Hanging on a wall at Brimfield's Police Department headquarters is a reminder of the department's roots: A photo of the five original, full-time police officers to serve the township when the department started full-time 24/7 service in 1988.
Five men -- Police Chief Dennis Holodnak and officers Bob Burgess, Paul Delisle, David Desko and David Harmon -- were the first full-time Brimfield police officers in 1988. Today, 25 years later, the department has almost four-times as many employees, serves approximately twice the population, and Brimfield remains the only township in Portage County with its own police department.
Police Chief David Oliver said he expects his officers to respond to more than 14,000 calls and arrest more than 1,000 criminal suspects this year.
The 25th anniversary came and went without fanfare, but one of the original officers recalled 1988 being a busy, exciting and even dangerous time.
Even in 1988, Brimfield was a busy place to be a cop, Burgess said. A sergeant on the force at the beginning, he and Holodnak, the chief, had been deputies with the Portage County Sheriff's Office. They knew that Brimfield was "the most active township" in Portage County when it came to police calls, he said.
Brimfield was in a unique geographic position at the time: The neighboring cities of Kent and Tallmadge were interested in acquiring land, and attempts at annexation ended up being fought out in court. Akron was projected to grow and had interests in the Mogadore Reservoir, on the township's south side, as part of its watershed, Burgess said.
Many people crossed the Portage County border from Tallmadge, which was "dry," to drink alcohol in Brimfield. That led to it being one of only two townships in Ohio to be at capacity for liquor permits for a time, and resulted in many bar fights and domestic violence incidents, he said.
The original police station was a "two-room nutshell" in the basement of the town hall. For $1,200 each, the department bought used Ohio Highway Patrol police cruisers -- 1985 Ford Crown Victorias, most with 100,000 miles on them, Burgess said. He estimated that in the beginning, 90 percent of calls for police assistance were for criminal activity, and officers had to stay on their toes and "get creative," because backup wasn't always close by.
With the support of township trustees and funded by a permanent levy, Burgess said he and Holodnak worked together to build the department "from the papers clips up." Burgess became chief in 1994, serving until 2000.
Dave Thomas succeeded Burgess as chief, and was in turn succeeded by Charles Garver in 2002. Oliver, who joined the force in 1994 and served under every chief the department has ever had, took over from Garver in 2004. He celebrated his ninth anniversary as Brimfield's top cop in early March.
The department now has 14 officers -- including three trained K-9 handlers -- seven reserve officers and several administrative assistants. It includes a DARE program in the schools, Shop-With-A-Cop and programs for senior citizens.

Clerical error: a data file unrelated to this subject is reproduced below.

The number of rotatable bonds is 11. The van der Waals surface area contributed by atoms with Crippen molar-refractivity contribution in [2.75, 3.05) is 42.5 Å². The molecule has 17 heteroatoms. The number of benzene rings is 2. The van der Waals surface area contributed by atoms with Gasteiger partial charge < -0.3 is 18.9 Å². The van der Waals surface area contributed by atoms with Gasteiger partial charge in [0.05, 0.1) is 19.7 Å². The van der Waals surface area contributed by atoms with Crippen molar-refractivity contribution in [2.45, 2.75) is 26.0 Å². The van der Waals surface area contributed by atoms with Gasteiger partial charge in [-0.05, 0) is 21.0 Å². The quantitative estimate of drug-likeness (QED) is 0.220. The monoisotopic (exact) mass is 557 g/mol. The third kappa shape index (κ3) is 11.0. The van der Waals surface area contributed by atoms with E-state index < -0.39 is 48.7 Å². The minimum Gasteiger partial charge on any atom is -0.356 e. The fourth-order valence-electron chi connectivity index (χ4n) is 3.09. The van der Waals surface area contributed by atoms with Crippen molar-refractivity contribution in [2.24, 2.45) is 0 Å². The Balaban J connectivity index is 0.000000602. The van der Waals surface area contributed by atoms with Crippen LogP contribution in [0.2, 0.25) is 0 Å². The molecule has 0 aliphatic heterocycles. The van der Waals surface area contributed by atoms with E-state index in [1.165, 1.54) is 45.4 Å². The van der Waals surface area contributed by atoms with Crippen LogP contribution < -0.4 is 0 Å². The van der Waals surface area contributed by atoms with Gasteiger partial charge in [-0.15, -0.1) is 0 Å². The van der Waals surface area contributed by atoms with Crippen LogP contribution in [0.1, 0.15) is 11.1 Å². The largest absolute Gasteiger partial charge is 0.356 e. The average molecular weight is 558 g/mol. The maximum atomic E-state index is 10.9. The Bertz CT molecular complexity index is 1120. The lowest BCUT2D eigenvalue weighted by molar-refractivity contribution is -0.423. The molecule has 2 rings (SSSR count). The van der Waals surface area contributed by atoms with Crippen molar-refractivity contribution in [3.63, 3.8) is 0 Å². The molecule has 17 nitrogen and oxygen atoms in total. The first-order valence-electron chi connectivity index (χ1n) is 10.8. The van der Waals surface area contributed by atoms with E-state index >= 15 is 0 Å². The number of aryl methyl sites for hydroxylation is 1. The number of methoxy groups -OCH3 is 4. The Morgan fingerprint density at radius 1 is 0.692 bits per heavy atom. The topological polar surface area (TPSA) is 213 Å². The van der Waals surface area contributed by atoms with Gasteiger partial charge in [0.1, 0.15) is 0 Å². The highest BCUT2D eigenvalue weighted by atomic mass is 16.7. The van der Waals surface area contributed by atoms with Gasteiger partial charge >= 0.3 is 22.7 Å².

Some things haven't changed. In the late 1980s and early 1990s, the hotels at Interstate 76 and S.R. 43 could add another 600 to 1,000 bodies to the township population on weekends, with many people staying to visit Six Flags in Aurora, Burgess said. With them, they occasionally brought crime in the form of thefts, prostitution and drugs, he said. Though Six Flags has since closed, there are more hotels than ever, and Oliver's officers are kept busy with meth labs and the occasional prostitution bust.
Four of the five schools in the Field School District also are in the township, and they add a vulnerable population of students police have to protect. Two school resource officers now spend time with students and patrolling the buildings to keep both an eye out for trouble and to be a resource for students and staff.
Over 19 years, the department outgrew its old station and township officials sought funds for a new one. A $900,000 federal loan was secured, and the new station opened in late 2012 on the footprint of the former headquarters.
Brimfield police also didn't have Facebook in 1988. In the past three years, Oliver has embraced social media as a means of staying connected to the community. The side effect is that the department has raised its profile on a local, national, and international level. Since Oliver started the page in August 2010, more than 38,000 people in all 50 states and more than 20 countries have "liked" Brimfield police on Facebook.
Oliver said he receives between 100 and 200 emails every day, from all over the world. He said he still is mystified how the page turned him and his officers into celebrities.
"It used to be, you'd go to training or a conference and someone would ask where you were from and you'd say 'Brimfield' and they'd snicker, or say 'Why do you want to work there?' Oliver said. "Now guys go, and immediately everyone wants to talk about them, and tease them about Facebook."
Now the bailiff for Portage County Common Pleas Judge Laurie Pittman, Burgess said his time with the Brimfield Police Department was "a unique experience I enjoyed." He said his fondest memory of the job was "the people" he worked with and served. He also said he enjoys taking his grandson to Applebee's in The Cascades at Brimfield to point out the picture of him and the other four original full-time officers.
The Brimfield department is "still a community-minded police agency," Burgess said. "From my armchair quarterback position, I give them high marks … It's nice to say 'I used to be there.'"
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